Exploring enigma of the Holocaust
By Mandy Leigh Boyle
The Holocaust is an enigma; by definition, a puzzling or inexplicable occurrence or situation. While there is an enormous amount of research on the Holocaust, and many
explanations, no answer seems to fit what occurred between 1933 and 1945. On Saturday morning of Homecoming weekend, three philosophy faculty members examined the issue of genocide in a panel discussion “Enigmatic Experiences: Jewish Thinkers and the Holocaust.”
Panelists (left to right above) Randy Friedman, Bat-Ami Bar On and Max Pensky did not attempt to resolve the enigma, but rather assumed it while examining the core contributions and teachings of Jewish thinkers whose lives were directly touched by genocide.
Pensky, philosophy department chair, began with a discussion of Raphael Lemkin, a Polish lawyer of Jewish descent best known for his work in genocide. In fact, Lemkin coined the term in 1944.
“In the work of Lemkin, one way that we've found to solve the 'enigma' of the Holocaust is to see it as one example of genocide, a category of international criminal law,” said Pensky. “But it's not entirely clear whether we want the enigma of the Holocaust to be solved in this way. Lemkin's concept of genocide covers kinds of acts, circumstances and motivations far broader than that of the Holocaust, and the very concept of crime and criminal liability can appear inadequate to account for the Holocaust.”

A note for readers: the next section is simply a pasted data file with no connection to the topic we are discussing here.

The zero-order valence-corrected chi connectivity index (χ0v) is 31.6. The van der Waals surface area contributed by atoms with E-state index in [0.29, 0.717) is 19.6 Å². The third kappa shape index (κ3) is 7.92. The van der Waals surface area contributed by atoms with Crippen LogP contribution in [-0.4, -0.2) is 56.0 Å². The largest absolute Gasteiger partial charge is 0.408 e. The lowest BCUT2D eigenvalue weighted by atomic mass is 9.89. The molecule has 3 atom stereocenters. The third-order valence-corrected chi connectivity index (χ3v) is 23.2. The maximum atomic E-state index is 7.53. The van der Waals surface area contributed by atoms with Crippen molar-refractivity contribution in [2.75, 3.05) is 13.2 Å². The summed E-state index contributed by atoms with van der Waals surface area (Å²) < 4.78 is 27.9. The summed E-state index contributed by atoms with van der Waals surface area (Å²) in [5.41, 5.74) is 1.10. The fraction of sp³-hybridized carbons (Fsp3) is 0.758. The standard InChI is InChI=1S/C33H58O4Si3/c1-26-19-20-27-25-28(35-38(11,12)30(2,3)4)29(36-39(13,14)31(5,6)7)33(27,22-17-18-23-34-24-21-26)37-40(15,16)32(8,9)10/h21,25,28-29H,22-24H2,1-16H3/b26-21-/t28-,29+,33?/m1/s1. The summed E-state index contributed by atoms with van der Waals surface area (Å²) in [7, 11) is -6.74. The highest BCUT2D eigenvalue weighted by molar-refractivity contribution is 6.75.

Friedman, assistant professor of philosophy and Judaic studies, looked at the Holocaust and genocide through a theological lens, focusing on the teachings of Emmanuel Levinas, a Lithuanian-born French philosopher and Jewish theologian.
“Though he did not blame God for the Holocaust or trace the roots of Hitlerism to German philosophy, he spent the majority of his life challenging the tradition in philosophy which grounds our approach to problems in the subjective point of view,” said Friedman of Levinas. “In the end, he seems to turn back to a liberal model of Judaism as the challenge to the philosophical tradition, which does not emphasize ethics as our first order of business.”
Bar On, professor of philosophy and women's studies and director of the Institute for Advanced Studies in the Humanities, explored the work of Hannah Arendt, a German Jewish political theorist and author of The Origins of Totalitarianism.
“[Arendt] has several distinct contributions to the theorization of genocide in general and the Holocaust in particular,” said Bar On. “According to Arendt, genocide can be viewed from the point of view of politics as an extreme act that illuminates totalitarianism as a regime that is antithetical to politics, where politics is to be understood in terms of democratic action engaged by free people.”
The panel represented the work of Pensky, Bar On and Friedman in genocide studies under the sponsorship of the Institute for Advanced Studies in the Humanities.